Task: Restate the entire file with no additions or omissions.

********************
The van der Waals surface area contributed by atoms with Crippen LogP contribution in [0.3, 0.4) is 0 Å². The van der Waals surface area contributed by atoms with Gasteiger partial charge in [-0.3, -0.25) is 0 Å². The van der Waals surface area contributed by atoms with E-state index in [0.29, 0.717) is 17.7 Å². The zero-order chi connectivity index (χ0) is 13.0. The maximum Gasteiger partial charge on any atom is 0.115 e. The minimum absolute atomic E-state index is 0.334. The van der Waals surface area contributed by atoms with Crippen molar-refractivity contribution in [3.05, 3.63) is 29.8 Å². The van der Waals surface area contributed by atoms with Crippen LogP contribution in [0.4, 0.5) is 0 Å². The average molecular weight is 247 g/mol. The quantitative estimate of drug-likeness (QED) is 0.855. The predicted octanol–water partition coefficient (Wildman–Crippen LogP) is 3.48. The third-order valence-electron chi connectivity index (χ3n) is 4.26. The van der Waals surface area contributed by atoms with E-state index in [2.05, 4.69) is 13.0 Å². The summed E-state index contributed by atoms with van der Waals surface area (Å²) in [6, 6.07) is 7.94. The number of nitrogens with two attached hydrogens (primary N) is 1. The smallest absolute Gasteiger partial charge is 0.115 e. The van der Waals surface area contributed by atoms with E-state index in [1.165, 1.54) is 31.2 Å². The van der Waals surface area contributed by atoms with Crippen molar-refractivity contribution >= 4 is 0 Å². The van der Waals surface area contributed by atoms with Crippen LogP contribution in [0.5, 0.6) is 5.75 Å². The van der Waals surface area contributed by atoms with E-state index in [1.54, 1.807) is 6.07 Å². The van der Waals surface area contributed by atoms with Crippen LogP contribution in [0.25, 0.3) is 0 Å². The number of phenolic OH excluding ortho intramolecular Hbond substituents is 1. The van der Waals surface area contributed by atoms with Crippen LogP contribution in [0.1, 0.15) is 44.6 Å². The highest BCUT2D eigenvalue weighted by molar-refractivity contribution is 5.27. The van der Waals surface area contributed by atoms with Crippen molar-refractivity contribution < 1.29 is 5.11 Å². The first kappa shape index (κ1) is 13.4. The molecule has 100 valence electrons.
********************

The van der Waals surface area contributed by atoms with Crippen LogP contribution in [0.3, 0.4) is 0 Å². The van der Waals surface area contributed by atoms with Gasteiger partial charge in [-0.3, -0.25) is 0 Å². The van der Waals surface area contributed by atoms with E-state index in [0.29, 0.717) is 17.7 Å². The zero-order chi connectivity index (χ0) is 13.0. The maximum Gasteiger partial charge on any atom is 0.115 e. The minimum absolute atomic E-state index is 0.334. The van der Waals surface area contributed by atoms with Crippen molar-refractivity contribution in [3.05, 3.63) is 29.8 Å². The van der Waals surface area contributed by atoms with Crippen LogP contribution in [0.4, 0.5) is 0 Å². The average molecular weight is 247 g/mol. The quantitative estimate of drug-likeness (QED) is 0.855. The predicted octanol–water partition coefficient (Wildman–Crippen LogP) is 3.48. The third-order valence-electron chi connectivity index (χ3n) is 4.26. The van der Waals surface area contributed by atoms with E-state index in [2.05, 4.69) is 13.0 Å². The summed E-state index contributed by atoms with van der Waals surface area (Å²) in [6, 6.07) is 7.94. The number of nitrogens with two attached hydrogens (primary N) is 1. The smallest absolute Gasteiger partial charge is 0.115 e. The van der Waals surface area contributed by atoms with E-state index in [1.165, 1.54) is 31.2 Å². The van der Waals surface area contributed by atoms with Crippen molar-refractivity contribution >= 4 is 0 Å². The van der Waals surface area contributed by atoms with Crippen LogP contribution in [0.5, 0.6) is 5.75 Å². The van der Waals surface area contributed by atoms with E-state index in [1.54, 1.807) is 6.07 Å². The van der Waals surface area contributed by atoms with Crippen LogP contribution in [0.25, 0.3) is 0 Å². The number of phenolic OH excluding ortho intramolecular Hbond substituents is 1. The van der Waals surface area contributed by atoms with Crippen LogP contribution in [0.1, 0.15) is 44.6 Å². The highest BCUT2D eigenvalue weighted by molar-refractivity contribution is 5.27. The van der Waals surface area contributed by atoms with Crippen molar-refractivity contribution < 1.29 is 5.11 Å². The first kappa shape index (κ1) is 13.4. The molecule has 100 valence electrons.